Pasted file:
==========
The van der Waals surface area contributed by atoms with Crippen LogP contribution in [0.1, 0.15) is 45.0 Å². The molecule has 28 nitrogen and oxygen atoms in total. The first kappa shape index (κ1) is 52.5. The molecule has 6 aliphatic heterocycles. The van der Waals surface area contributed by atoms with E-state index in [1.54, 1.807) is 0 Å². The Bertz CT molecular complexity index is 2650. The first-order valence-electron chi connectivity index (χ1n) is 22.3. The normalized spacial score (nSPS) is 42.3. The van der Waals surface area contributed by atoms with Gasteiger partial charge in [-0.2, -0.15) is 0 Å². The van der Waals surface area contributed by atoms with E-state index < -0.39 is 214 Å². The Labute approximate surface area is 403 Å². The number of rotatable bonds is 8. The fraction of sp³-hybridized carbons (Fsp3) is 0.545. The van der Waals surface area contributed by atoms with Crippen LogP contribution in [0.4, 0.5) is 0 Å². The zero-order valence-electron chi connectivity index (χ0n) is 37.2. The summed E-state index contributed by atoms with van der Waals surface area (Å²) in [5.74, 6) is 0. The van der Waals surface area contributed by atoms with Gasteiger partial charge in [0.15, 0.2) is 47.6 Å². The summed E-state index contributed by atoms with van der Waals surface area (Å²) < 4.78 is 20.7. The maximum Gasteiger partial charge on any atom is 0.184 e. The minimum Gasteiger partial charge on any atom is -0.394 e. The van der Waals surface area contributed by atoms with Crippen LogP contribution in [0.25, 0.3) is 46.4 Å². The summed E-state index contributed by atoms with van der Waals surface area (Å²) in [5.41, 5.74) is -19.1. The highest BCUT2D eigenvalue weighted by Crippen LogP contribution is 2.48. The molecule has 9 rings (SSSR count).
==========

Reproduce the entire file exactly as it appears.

The van der Waals surface area contributed by atoms with Crippen LogP contribution in [0.1, 0.15) is 45.0 Å². The molecule has 28 nitrogen and oxygen atoms in total. The first kappa shape index (κ1) is 52.5. The molecule has 6 aliphatic heterocycles. The van der Waals surface area contributed by atoms with E-state index in [1.54, 1.807) is 0 Å². The Bertz CT molecular complexity index is 2650. The first-order valence-electron chi connectivity index (χ1n) is 22.3. The normalized spacial score (nSPS) is 42.3. The van der Waals surface area contributed by atoms with Gasteiger partial charge in [-0.2, -0.15) is 0 Å². The van der Waals surface area contributed by atoms with E-state index < -0.39 is 214 Å². The Labute approximate surface area is 403 Å². The number of rotatable bonds is 8. The fraction of sp³-hybridized carbons (Fsp3) is 0.545. The van der Waals surface area contributed by atoms with Crippen LogP contribution in [0.4, 0.5) is 0 Å². The zero-order valence-electron chi connectivity index (χ0n) is 37.2. The summed E-state index contributed by atoms with van der Waals surface area (Å²) in [5.74, 6) is 0. The van der Waals surface area contributed by atoms with Gasteiger partial charge in [0.15, 0.2) is 47.6 Å². The summed E-state index contributed by atoms with van der Waals surface area (Å²) < 4.78 is 20.7. The maximum Gasteiger partial charge on any atom is 0.184 e. The minimum Gasteiger partial charge on any atom is -0.394 e. The van der Waals surface area contributed by atoms with Crippen LogP contribution in [0.25, 0.3) is 46.4 Å². The summed E-state index contributed by atoms with van der Waals surface area (Å²) in [5.41, 5.74) is -19.1. The highest BCUT2D eigenvalue weighted by Crippen LogP contribution is 2.48. The molecule has 9 rings (SSSR count).